To run an effective situational analysis, it's important to have financial systems in place which provide easy access to financial data. This data is a key input for internal analysis, particularly the SWOT analysis.
How to interpret the results of your situational analysis—and translate them into action
You can use the information gathered during the situational analysis to assess your company’s current strategy. Are there opportunities you should seek to exploit or threats you need to mitigate?
You can also use this information to inform a strategic decision your company is planning to implement.
Let’s take launching a new product, for instance. If one of your company’s strengths is access to low-cost raw materials, it might be able to sell the product at a lower price than its competitors. But a potential threat could be your competitors’ response, such as starting a price war.
Finally, you can improve your company’s performance by identifying and addressing weaknesses that prevent it from achieving its objectives.
Financial transparency and spend control are crucial to improving your business situation
To run a situational analysis, you need full transparency into your company’s finances. Financial data provides key insights into how your company is performing and its financial wellbeing, for example its ability to meet short and long-term financial obligations. You also need tools to track business expenses.
Ramp provides several products to help improve your company’s financial situation. Our corporate cards, which are accepted everywhere, allow department heads or the accounting team to set spending limits automatically enforced at the point of purchase, such as blocking categories like dining or limiting spending to a specific vendor.
Ramp also provides a real-time reporting tool which delivers full visibility into your company’s expenses, highlights trends, and forecasts spending.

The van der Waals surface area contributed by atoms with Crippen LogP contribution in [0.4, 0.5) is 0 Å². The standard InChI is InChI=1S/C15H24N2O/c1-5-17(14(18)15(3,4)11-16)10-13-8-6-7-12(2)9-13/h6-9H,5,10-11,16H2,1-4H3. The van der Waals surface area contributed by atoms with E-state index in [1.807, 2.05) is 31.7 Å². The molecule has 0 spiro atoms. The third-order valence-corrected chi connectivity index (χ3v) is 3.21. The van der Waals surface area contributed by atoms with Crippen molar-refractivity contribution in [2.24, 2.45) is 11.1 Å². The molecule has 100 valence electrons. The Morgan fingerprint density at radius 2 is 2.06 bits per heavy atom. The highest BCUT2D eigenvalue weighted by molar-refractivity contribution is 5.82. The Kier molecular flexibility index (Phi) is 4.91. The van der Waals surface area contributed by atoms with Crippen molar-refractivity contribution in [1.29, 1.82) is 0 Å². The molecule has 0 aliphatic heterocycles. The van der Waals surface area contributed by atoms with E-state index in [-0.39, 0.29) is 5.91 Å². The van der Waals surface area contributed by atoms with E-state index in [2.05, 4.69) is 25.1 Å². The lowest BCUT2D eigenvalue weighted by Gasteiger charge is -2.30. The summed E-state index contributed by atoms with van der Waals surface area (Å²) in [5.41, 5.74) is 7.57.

Situational analysis assesses the internal factors, such as strengths and weaknesses, and external factors, such as market trends, impacting your company.
There are five main tools to run a situational analysis:
- SWOT analysis is a framework for identifying the internal (strengths and weaknesses) and external (opportunities and threats) factors impacting your company.
- PESTEL analysis assesses the external factors impacting your company: political, economic, social, technological, environmental, and legal.
- Porter’s Five Forces analyzes competition from the perspective of the threat of substitutes and new and established competitors and the bargaining power of suppliers and customers.
- 5C analysis assesses your company and its competitors, customers, collaborators, and (business) climate to support the development of a marketing plan.
- VRIO analysis identifies your company’s competitive advantage by assessing the value, rarity, and imitability of its resources, such as raw materials, and the organization’s ability to leverage them.
The main reason your company runs a situational analysis is to support strategic planning, like launching a new product. The information gathered informs decision-making.
You can use the information collected during a situation analysis to assess your company’s current strategy or guide upcoming strategic decisions. You can also use it to address weaknesses.